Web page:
In the lab: Corsair's HS50 Stereo Gaming Headset


We spend a lot of time talking about graphics here at The Tech Report—and rightly so! But after the benchmarks are done and we're diving into new releases (I'm playing Assassin's Creed Origins, currently), audio joins the visuals as a crucial part of a gaming experience. Whether you're going through the Egyptian desert on a horse with no name or hopping into Dust for another round of Counter-Strike: Global Offensive, the influence of audio on the gameplay experience can't be overstated. I'm always on the lookout for a way to get better audio out of my games, and the latest contender is Corsair's HS50 Stereo Gaming Headset.

I've only been playing with the headset for a little bit, so I'm not ready to give my full verdict just yet. In the meantime, we can take a peek at the headset itself and look at what Corsair has to say about the beast.

THe HS50 is a mid-range gaming headset aimed at the console crowd, complete with blue and green versions to fit the tastes of Sony and Microsoft fans alike It's a wired, stereo headset with a mostly-metal structure. These closed cans have faux-leather cups that pump audio out through the increasingly-standard 50-mm neodymium drivers. The microphone can be detached to turn the headset into a pair of wired headphones, if you're not planning to hop into PlayerUnknown's Battlegrounds to make insinuations about someone's parents' private lives.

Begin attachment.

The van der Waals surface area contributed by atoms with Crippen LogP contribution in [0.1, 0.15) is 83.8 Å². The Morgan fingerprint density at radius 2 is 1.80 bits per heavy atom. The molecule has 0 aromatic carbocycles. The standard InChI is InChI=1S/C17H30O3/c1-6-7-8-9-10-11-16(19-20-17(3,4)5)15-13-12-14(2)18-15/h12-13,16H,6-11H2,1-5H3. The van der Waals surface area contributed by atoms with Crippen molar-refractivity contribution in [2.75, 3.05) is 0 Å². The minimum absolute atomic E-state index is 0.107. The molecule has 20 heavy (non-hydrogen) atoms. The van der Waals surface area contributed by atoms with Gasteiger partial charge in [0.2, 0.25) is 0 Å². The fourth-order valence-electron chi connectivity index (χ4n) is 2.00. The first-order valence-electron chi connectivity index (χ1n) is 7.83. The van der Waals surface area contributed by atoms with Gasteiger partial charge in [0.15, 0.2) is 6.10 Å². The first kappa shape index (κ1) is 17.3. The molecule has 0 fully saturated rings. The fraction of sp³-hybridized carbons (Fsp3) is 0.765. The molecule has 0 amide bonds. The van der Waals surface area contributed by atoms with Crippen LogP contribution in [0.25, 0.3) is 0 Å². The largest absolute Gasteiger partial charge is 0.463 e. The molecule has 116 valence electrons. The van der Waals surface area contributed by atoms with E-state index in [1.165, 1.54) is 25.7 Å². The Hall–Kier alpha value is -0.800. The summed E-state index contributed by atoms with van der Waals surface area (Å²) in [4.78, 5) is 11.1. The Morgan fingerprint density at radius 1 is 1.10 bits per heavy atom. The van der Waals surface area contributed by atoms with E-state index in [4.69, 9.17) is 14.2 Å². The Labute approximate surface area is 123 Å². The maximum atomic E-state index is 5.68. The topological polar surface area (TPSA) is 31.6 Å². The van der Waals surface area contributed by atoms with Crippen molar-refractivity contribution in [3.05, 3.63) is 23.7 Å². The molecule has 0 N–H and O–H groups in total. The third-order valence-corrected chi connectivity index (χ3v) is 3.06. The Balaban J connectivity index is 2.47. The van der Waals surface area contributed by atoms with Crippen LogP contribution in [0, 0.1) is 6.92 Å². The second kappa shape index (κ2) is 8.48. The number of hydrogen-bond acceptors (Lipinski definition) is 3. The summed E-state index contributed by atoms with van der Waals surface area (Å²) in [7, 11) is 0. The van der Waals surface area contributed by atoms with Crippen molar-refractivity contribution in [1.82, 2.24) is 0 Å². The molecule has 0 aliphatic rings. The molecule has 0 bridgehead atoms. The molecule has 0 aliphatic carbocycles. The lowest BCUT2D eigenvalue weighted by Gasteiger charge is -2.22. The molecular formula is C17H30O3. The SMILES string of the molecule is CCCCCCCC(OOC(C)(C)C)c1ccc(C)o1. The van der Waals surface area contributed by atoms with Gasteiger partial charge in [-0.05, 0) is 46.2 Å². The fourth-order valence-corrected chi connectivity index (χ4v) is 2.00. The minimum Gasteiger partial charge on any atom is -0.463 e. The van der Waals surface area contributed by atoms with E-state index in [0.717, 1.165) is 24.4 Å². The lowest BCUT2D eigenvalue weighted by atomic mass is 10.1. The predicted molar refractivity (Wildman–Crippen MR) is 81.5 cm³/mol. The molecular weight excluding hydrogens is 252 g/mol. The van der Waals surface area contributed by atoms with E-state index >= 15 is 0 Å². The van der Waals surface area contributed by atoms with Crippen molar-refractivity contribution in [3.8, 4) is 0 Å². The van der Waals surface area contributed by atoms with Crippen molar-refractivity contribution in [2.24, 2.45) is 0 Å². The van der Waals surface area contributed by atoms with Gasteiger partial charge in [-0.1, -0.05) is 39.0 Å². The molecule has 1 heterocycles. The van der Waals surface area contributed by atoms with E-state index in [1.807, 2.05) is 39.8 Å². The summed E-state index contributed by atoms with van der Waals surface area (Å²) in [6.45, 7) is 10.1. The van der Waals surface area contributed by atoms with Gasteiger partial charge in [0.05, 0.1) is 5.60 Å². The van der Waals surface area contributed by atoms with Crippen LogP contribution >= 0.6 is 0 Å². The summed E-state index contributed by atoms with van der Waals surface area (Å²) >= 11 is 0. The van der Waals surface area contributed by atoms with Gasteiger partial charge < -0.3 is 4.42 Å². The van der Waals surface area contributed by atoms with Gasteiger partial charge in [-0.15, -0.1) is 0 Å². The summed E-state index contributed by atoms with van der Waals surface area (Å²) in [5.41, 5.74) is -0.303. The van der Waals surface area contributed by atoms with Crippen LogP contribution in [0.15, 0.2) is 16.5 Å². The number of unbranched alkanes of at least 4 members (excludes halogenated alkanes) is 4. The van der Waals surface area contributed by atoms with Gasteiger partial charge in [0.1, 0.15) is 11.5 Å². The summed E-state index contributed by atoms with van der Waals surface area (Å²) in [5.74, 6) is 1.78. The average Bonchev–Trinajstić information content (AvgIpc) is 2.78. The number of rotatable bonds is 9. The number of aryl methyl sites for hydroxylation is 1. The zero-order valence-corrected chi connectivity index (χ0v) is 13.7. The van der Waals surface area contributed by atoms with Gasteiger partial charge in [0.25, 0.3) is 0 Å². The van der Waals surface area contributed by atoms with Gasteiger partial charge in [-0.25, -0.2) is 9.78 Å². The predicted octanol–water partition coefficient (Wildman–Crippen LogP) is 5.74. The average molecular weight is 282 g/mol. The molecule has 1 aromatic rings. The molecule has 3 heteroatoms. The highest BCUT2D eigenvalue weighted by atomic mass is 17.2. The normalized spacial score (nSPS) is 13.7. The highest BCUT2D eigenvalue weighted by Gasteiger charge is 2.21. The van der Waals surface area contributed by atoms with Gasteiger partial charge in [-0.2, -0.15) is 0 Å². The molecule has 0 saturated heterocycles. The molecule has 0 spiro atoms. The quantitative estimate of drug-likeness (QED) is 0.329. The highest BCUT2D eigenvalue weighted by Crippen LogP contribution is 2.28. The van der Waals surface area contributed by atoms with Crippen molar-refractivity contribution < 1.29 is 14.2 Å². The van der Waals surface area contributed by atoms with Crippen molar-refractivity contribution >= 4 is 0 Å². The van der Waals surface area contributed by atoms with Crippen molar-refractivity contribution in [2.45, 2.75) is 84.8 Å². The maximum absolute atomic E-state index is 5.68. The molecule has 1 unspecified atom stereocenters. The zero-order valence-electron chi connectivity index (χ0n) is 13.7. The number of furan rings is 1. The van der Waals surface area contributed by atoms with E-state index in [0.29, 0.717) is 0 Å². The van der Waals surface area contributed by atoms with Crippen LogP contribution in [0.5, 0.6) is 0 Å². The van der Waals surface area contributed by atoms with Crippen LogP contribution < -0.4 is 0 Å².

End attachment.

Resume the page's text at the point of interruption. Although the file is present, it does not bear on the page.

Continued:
In my short experience, the HS50 is exceedingly comfortable, and it handles loud volumes pretty well when listening to music. These cans are pretty light, and they have a long enough cord to keep them from jumping off your head mid-game. The on-board controls are pretty simple: just a mute button and a volume wheel.

The only real difference between the Playstation- and Xbox-specific models is that one has some very subtle blue highlights, while the other has some slightly-less-subtle green highlights. A blacked-out Carbon version is also available for those with no particular console loyalty. One design decision I'm not sure I understand is the steel grilles over each ear. It makes the HS50 look more industrial and professional, but these are closed-back headphones underneath. The grilles don't serve any purpose aside from aesthetics, from what I can tell.

But those contentions are more me raising my eyebrow than they are actual problems. The prognosis for these cans is heading in the positive direction so far. I'll be answering my questions about voice quality and gaming quality with some serious time spent in Battlefront II and Call of Duty: WWII this weekend. Check back for our final verdict soon. If you're impressed with the HS50 already, though, the headset is already available from Corsair's site for a fitting $50.

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